The Nigerian Senate has given three of its committees two weeks to investigate the circumstances that led to the death of a female corps member, Nkechi Igwetu.
Ms Igwetu was allegedly shot by police officers in Abuja Wednesday morning.
Though the police said they are investigating the matter, the Senate has launched its probe to determine the circumstances that led to the shooting and lackadaisical attitude of the hospital that was supposed to treat the corps member.
Coming under order 42 and 52, embattled senator, Atai Aidoko, presented the case to his colleagues.
Mr Aidoko was particularly vexed on the attitude of medical personnel at the Garki General Hospital who he said refused to treat the deceased without police report.
“With the assent to the compulsory treatment and care for victims of gunshot bill 2017 on December 30, victims of gunshot can now receive treatment in the hospital without police report. This is a bill that has been passed and assented. Despite this, two nights Miss Linda Angela, a corps member serving in Abuja was allegedly shot by police officers. The deceased was meant to pass out of the NYSC program today.
“She finished work late 11p.m. Tuesday and joined a few friends for a hang out before their passing out parade scheduled for today. She left for home around 3a.m. Wednesday and was shot shortly after the check point near Ceddi Plaza by a police officer who is well identified.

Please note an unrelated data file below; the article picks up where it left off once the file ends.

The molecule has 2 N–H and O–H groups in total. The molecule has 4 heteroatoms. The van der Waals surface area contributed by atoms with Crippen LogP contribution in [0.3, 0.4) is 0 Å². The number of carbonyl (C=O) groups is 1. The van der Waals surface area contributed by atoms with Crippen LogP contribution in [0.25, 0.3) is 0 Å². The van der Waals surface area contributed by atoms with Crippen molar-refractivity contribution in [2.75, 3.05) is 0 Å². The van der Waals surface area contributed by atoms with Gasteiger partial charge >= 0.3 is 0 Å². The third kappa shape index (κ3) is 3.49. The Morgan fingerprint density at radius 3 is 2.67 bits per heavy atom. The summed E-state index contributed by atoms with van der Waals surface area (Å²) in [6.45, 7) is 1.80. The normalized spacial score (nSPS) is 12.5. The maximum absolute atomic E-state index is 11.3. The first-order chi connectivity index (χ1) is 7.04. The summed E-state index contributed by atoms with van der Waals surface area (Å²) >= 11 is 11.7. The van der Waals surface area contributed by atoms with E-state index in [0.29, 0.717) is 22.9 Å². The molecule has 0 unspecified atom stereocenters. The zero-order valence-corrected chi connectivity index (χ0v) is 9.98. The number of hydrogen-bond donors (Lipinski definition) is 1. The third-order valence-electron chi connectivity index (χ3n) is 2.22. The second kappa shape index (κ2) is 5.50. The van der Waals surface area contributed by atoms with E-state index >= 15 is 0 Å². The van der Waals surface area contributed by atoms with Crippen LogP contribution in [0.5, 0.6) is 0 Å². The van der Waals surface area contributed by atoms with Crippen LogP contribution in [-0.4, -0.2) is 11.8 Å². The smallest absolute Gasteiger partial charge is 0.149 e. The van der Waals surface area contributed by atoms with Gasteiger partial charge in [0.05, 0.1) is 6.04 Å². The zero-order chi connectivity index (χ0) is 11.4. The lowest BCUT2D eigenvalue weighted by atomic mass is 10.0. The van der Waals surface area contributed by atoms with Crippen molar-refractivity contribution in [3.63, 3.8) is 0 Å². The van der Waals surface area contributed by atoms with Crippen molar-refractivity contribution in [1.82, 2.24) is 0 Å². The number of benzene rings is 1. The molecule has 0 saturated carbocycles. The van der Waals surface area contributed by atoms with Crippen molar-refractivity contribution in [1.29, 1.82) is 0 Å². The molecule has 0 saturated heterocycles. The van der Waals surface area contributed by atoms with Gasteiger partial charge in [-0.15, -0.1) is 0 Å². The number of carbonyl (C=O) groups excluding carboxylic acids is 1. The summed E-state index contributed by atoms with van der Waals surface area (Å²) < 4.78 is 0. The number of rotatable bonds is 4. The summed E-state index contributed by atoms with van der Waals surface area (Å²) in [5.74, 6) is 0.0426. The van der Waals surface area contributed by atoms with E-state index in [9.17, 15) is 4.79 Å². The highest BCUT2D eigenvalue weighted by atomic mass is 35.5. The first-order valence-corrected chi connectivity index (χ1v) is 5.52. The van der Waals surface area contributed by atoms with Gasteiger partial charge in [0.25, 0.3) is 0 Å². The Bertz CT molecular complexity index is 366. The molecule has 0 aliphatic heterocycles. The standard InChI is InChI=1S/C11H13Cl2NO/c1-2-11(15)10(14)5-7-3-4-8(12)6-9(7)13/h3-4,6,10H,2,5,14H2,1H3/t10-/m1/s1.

“Bullet hit her by the midrib and she began losing blood in the open roof of the vehicle. She was rushed to the hospital but they would not treat her until they see a police report despite the fact that police officers were present. While the deliberation was going on, Angela bled and died.”
Contributing, Mao Ohabunwa (Abia-PDP), blamed the incident on the police.
He said, “It is important we call police to order because we are having too many trigger-happy policemen and they use this purely on innocent citizens instead of using it on criminals. I would have been happy that those criminals who killed the seven policemen, maybe others would have gunned them down. I wonder and imagine the kind of trauma her family will be going through now, preparing to receive their daughter only to receive her corpse.”
Senate President Bukola Saraki said the death could have been avoided if the content of the compulsory treatment and care for victims of gunshot bill was adhered to.
“If they treated her, she might not have bled to death. These are deaths that easily could have been avoided and I think until we start holding people accountable to this kind of incidents, they will not stop. Because what is the purpose of we passing the bill, the president assented to it and still hospitals will decide that. Is it that they are not well informed that such law exists.
“It’s important for us in the Senate to show that every Nigerian’s life is important, especially young ones that are just about to start their lives. It’s a loss that could have easily been avoided. We must continue to do our best to see how we can defend our people and let them know that their lives does matter,” he said.
The lawmakers resolved to mandate the Senate committees on Youth and Sports, Health and Police Affairs to investigate the cause of the incident and report back in two weeks.
The lawmakers also held a one-minute silence in honour of the deceased.